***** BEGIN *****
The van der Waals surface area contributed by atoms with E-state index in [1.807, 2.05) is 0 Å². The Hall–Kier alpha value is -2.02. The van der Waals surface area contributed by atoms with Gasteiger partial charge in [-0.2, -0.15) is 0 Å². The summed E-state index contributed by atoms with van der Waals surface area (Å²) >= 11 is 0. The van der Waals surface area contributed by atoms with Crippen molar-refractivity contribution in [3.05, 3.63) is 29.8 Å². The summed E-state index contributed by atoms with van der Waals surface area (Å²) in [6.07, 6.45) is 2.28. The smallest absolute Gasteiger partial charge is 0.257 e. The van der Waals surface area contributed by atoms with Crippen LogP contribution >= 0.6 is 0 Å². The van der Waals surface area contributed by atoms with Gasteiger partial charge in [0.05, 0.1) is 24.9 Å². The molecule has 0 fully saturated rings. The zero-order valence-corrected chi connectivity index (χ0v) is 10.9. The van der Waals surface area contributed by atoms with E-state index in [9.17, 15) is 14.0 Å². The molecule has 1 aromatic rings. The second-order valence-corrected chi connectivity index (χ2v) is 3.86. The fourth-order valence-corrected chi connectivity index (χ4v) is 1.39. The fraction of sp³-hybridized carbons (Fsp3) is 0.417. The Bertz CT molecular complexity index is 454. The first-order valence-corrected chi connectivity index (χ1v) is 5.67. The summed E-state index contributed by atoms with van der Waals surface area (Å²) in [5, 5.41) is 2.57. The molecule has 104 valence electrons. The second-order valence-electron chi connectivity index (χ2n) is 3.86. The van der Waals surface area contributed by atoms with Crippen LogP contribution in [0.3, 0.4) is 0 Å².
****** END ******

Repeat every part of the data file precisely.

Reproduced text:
The van der Waals surface area contributed by atoms with E-state index in [1.807, 2.05) is 0 Å². The Hall–Kier alpha value is -2.02. The van der Waals surface area contributed by atoms with Gasteiger partial charge in [-0.2, -0.15) is 0 Å². The summed E-state index contributed by atoms with van der Waals surface area (Å²) >= 11 is 0. The van der Waals surface area contributed by atoms with Crippen molar-refractivity contribution in [3.05, 3.63) is 29.8 Å². The summed E-state index contributed by atoms with van der Waals surface area (Å²) in [6.07, 6.45) is 2.28. The smallest absolute Gasteiger partial charge is 0.257 e. The van der Waals surface area contributed by atoms with Crippen LogP contribution >= 0.6 is 0 Å². The van der Waals surface area contributed by atoms with Gasteiger partial charge in [0.05, 0.1) is 24.9 Å². The molecule has 0 fully saturated rings. The zero-order valence-corrected chi connectivity index (χ0v) is 10.9. The van der Waals surface area contributed by atoms with E-state index in [9.17, 15) is 14.0 Å². The molecule has 1 aromatic rings. The second-order valence-corrected chi connectivity index (χ2v) is 3.86. The fourth-order valence-corrected chi connectivity index (χ4v) is 1.39. The fraction of sp³-hybridized carbons (Fsp3) is 0.417. The Bertz CT molecular complexity index is 454. The first-order valence-corrected chi connectivity index (χ1v) is 5.67. The summed E-state index contributed by atoms with van der Waals surface area (Å²) in [5, 5.41) is 2.57. The molecule has 104 valence electrons. The second-order valence-electron chi connectivity index (χ2n) is 3.86. The van der Waals surface area contributed by atoms with Crippen LogP contribution in [0.3, 0.4) is 0 Å².